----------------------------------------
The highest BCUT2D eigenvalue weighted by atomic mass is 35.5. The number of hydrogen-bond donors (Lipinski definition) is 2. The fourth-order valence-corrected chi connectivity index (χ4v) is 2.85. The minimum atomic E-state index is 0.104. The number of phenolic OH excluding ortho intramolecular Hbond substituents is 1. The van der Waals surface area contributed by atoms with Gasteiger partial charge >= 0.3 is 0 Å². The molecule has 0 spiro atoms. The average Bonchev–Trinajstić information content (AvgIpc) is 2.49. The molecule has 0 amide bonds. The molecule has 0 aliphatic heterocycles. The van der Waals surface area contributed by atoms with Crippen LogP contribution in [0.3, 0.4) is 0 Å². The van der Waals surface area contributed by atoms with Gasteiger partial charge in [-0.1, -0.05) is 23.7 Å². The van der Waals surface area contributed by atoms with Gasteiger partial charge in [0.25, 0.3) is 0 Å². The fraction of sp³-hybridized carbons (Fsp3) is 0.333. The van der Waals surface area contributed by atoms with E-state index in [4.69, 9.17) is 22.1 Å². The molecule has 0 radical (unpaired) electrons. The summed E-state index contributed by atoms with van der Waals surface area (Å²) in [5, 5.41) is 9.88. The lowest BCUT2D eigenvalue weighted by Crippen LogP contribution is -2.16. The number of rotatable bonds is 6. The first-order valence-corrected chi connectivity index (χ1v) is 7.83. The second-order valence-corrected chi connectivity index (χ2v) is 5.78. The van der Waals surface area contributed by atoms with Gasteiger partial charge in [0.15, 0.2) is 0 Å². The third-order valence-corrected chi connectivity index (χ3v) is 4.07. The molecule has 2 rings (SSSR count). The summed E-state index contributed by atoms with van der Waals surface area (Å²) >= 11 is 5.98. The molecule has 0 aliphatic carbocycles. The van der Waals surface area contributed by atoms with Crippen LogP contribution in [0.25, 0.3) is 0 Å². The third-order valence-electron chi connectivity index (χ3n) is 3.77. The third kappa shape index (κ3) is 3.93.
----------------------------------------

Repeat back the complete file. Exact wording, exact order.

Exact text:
The highest BCUT2D eigenvalue weighted by atomic mass is 35.5. The number of hydrogen-bond donors (Lipinski definition) is 2. The fourth-order valence-corrected chi connectivity index (χ4v) is 2.85. The minimum atomic E-state index is 0.104. The number of phenolic OH excluding ortho intramolecular Hbond substituents is 1. The van der Waals surface area contributed by atoms with Gasteiger partial charge >= 0.3 is 0 Å². The molecule has 0 spiro atoms. The average Bonchev–Trinajstić information content (AvgIpc) is 2.49. The molecule has 0 amide bonds. The molecule has 0 aliphatic heterocycles. The van der Waals surface area contributed by atoms with Crippen LogP contribution in [0.3, 0.4) is 0 Å². The van der Waals surface area contributed by atoms with Gasteiger partial charge in [-0.1, -0.05) is 23.7 Å². The van der Waals surface area contributed by atoms with Gasteiger partial charge in [0.25, 0.3) is 0 Å². The fraction of sp³-hybridized carbons (Fsp3) is 0.333. The van der Waals surface area contributed by atoms with E-state index in [4.69, 9.17) is 22.1 Å². The molecule has 0 radical (unpaired) electrons. The summed E-state index contributed by atoms with van der Waals surface area (Å²) in [5, 5.41) is 9.88. The lowest BCUT2D eigenvalue weighted by Crippen LogP contribution is -2.16. The number of rotatable bonds is 6. The first-order valence-corrected chi connectivity index (χ1v) is 7.83. The second-order valence-corrected chi connectivity index (χ2v) is 5.78. The van der Waals surface area contributed by atoms with Gasteiger partial charge in [0.15, 0.2) is 0 Å². The third-order valence-corrected chi connectivity index (χ3v) is 4.07. The molecule has 2 rings (SSSR count). The summed E-state index contributed by atoms with van der Waals surface area (Å²) >= 11 is 5.98. The molecule has 0 aliphatic carbocycles. The van der Waals surface area contributed by atoms with Crippen LogP contribution in [0.25, 0.3) is 0 Å². The third-order valence-electron chi connectivity index (χ3n) is 3.77. The third kappa shape index (κ3) is 3.93.